Verspoor, M., Lowie, W., & de Bot, K. (2008). Input and second language development from a dynamic perspective. In T. Piske & M. Young-Scholten (Eds.), Input matters in SLA (pp. 62-80). Bristol: Multilingual Matters.

Verspoor, M., Lowie, W., & van Dijk, M. (2008). Variability in second language development from a dynamic systems perspective. The Modern Language Journal, 92(2), 214-231. doi:10.1111/j.1540-4781.2008.00715.x

Yuan, F., & Ellis, R. (2003). The Effects of pre-task planning and on-line planning on fluency, complexity and accuracy in L2 monologic oral production. Applied Linguistics, 24(1), 1-27. doi:10.1093/applin/24.1.1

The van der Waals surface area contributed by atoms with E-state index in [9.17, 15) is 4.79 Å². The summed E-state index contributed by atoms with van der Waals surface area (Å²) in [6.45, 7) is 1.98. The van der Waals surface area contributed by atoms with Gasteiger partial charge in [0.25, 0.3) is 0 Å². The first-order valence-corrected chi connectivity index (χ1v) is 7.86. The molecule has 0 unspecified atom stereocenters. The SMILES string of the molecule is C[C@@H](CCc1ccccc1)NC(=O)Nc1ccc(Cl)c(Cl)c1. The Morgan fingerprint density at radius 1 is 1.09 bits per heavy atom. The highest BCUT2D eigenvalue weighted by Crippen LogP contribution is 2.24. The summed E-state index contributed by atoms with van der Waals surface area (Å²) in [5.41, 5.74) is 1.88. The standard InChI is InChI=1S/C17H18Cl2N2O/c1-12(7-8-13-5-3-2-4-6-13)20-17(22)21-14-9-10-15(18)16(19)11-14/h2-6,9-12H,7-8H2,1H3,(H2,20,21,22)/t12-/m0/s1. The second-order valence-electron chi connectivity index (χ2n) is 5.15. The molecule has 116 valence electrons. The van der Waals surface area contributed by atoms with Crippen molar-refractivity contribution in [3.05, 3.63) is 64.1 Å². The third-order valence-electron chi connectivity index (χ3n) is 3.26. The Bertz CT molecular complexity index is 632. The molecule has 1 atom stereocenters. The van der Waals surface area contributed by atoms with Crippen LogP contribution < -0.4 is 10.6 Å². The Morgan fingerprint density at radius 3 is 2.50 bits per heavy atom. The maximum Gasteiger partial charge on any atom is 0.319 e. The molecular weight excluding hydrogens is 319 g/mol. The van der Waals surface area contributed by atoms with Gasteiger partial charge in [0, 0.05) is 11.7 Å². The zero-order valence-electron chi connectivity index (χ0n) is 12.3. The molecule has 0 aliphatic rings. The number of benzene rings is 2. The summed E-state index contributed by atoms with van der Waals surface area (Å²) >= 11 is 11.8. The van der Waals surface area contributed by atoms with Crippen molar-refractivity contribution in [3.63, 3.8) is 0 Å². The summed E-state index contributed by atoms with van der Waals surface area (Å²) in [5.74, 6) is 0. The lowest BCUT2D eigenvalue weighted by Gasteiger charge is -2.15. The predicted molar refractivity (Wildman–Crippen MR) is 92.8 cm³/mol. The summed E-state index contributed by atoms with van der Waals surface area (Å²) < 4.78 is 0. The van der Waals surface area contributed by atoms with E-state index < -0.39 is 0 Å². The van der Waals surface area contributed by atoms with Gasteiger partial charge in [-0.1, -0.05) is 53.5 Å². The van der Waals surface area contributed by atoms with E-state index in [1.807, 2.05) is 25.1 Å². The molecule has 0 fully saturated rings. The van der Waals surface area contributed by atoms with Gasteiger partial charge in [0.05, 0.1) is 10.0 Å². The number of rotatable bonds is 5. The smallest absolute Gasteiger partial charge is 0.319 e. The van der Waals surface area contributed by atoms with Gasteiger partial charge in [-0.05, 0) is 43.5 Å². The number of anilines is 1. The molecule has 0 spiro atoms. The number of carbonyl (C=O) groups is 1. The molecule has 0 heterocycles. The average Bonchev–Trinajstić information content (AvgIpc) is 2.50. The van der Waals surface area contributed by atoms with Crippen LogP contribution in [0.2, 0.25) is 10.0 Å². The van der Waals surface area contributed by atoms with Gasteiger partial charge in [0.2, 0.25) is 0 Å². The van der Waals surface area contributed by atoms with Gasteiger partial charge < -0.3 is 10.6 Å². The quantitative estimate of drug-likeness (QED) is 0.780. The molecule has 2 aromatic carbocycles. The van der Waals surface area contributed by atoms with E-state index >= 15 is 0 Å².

[1] PhD student of TEFL, karami_m58@yahoo.com; Department of Teaching English as a Foreign Language (TEFL), Payame Noor University (PNU), Tehran, Iran

[2] Associate professor, jafari@pnu.ac.ir; Department of Teaching English as a Foreign Language (TEFL), Payame Noor University (PNU), Tehran, Iran

[3] Professor, zia_tajeddin@yahoo.com; Department of Foreign Languages, Allameh Tabataba’i University, Tehran, Iran

[4] Associate professor, afsar.rouhi@pnu.ac.ir; Department of Teaching English as a Foreign Language (TEFL), Payame Noor University (PNU), Tehran, Iran

ACTFL. (2012). The ACTFL Proficiency Guidelines 2012—Speaking. Retrieved October 10, 2017, from https://www.actfl.org/publications/guidelines-and-manuals/actfl-proficiency-guidelines-2012/english/speaking

Barcroft, J., & Wong, W. (2013). Input, input processing and focus on form. In J. R. Herschensohn & M. Young-Scholten (Eds.), The Cambridge handbook of second language acquisition (pp. 627-647). Cambridge: Cambridge University Press.

Birdsong, D. (2014). Dominance and age in bilingualism. Applied Linguistics, 35(4), 374-392. doi:10.1093/applin/amu031